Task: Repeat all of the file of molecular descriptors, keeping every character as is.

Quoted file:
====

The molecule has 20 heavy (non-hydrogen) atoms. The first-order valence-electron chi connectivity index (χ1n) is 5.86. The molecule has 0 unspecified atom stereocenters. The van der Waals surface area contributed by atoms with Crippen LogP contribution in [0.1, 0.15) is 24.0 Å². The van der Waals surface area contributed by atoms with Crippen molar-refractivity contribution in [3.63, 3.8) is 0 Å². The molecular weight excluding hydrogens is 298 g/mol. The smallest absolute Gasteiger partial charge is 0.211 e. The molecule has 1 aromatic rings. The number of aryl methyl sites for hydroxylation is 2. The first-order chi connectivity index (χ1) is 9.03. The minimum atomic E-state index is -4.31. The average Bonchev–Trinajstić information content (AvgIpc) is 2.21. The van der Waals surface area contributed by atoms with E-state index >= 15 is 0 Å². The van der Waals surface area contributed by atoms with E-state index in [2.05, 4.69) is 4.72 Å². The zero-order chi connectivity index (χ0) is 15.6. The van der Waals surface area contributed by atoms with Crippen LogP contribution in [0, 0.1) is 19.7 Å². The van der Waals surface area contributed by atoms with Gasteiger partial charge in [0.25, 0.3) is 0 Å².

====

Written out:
The molecule has 20 heavy (non-hydrogen) atoms. The first-order valence-electron chi connectivity index (χ1n) is 5.86. The molecule has 0 unspecified atom stereocenters. The van der Waals surface area contributed by atoms with Crippen LogP contribution in [0.1, 0.15) is 24.0 Å². The van der Waals surface area contributed by atoms with Crippen molar-refractivity contribution in [3.63, 3.8) is 0 Å². The molecular weight excluding hydrogens is 298 g/mol. The smallest absolute Gasteiger partial charge is 0.211 e. The molecule has 1 aromatic rings. The number of aryl methyl sites for hydroxylation is 2. The first-order chi connectivity index (χ1) is 9.03. The minimum atomic E-state index is -4.31. The average Bonchev–Trinajstić information content (AvgIpc) is 2.21. The van der Waals surface area contributed by atoms with E-state index >= 15 is 0 Å². The van der Waals surface area contributed by atoms with E-state index in [2.05, 4.69) is 4.72 Å². The zero-order chi connectivity index (χ0) is 15.6. The van der Waals surface area contributed by atoms with Crippen LogP contribution in [0, 0.1) is 19.7 Å². The van der Waals surface area contributed by atoms with Gasteiger partial charge in [0.25, 0.3) is 0 Å².